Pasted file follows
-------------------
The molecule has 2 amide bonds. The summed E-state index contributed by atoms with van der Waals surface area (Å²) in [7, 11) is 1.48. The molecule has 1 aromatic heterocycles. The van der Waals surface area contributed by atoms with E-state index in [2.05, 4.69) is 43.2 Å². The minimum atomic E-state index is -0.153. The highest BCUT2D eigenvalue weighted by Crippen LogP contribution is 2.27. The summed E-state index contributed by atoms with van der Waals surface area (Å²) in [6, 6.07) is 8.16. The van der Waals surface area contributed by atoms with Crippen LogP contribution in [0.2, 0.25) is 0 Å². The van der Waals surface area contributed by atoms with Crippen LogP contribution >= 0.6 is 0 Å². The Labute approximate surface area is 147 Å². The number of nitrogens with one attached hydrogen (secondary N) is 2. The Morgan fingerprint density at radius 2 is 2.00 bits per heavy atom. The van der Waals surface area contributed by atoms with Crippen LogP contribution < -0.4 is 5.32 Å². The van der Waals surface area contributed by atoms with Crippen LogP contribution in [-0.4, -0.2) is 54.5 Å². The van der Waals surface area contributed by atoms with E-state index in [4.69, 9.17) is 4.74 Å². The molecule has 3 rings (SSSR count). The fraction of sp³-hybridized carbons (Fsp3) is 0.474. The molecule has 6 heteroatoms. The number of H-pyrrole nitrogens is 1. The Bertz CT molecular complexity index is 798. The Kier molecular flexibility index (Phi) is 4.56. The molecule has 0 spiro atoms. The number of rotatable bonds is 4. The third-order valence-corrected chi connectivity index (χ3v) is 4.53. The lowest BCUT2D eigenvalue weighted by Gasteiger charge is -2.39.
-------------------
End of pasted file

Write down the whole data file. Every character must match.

The molecule has 2 amide bonds. The summed E-state index contributed by atoms with van der Waals surface area (Å²) in [7, 11) is 1.48. The molecule has 1 aromatic heterocycles. The van der Waals surface area contributed by atoms with E-state index in [2.05, 4.69) is 43.2 Å². The minimum atomic E-state index is -0.153. The highest BCUT2D eigenvalue weighted by Crippen LogP contribution is 2.27. The summed E-state index contributed by atoms with van der Waals surface area (Å²) in [6, 6.07) is 8.16. The van der Waals surface area contributed by atoms with Crippen LogP contribution in [0.2, 0.25) is 0 Å². The van der Waals surface area contributed by atoms with Crippen LogP contribution >= 0.6 is 0 Å². The Labute approximate surface area is 147 Å². The number of nitrogens with one attached hydrogen (secondary N) is 2. The Morgan fingerprint density at radius 2 is 2.00 bits per heavy atom. The van der Waals surface area contributed by atoms with Crippen LogP contribution < -0.4 is 5.32 Å². The van der Waals surface area contributed by atoms with Crippen LogP contribution in [-0.4, -0.2) is 54.5 Å². The van der Waals surface area contributed by atoms with E-state index in [4.69, 9.17) is 4.74 Å². The molecule has 3 rings (SSSR count). The fraction of sp³-hybridized carbons (Fsp3) is 0.474. The molecule has 6 heteroatoms. The number of H-pyrrole nitrogens is 1. The Bertz CT molecular complexity index is 798. The Kier molecular flexibility index (Phi) is 4.56. The molecule has 0 spiro atoms. The number of rotatable bonds is 4. The third-order valence-corrected chi connectivity index (χ3v) is 4.53. The lowest BCUT2D eigenvalue weighted by Gasteiger charge is -2.39.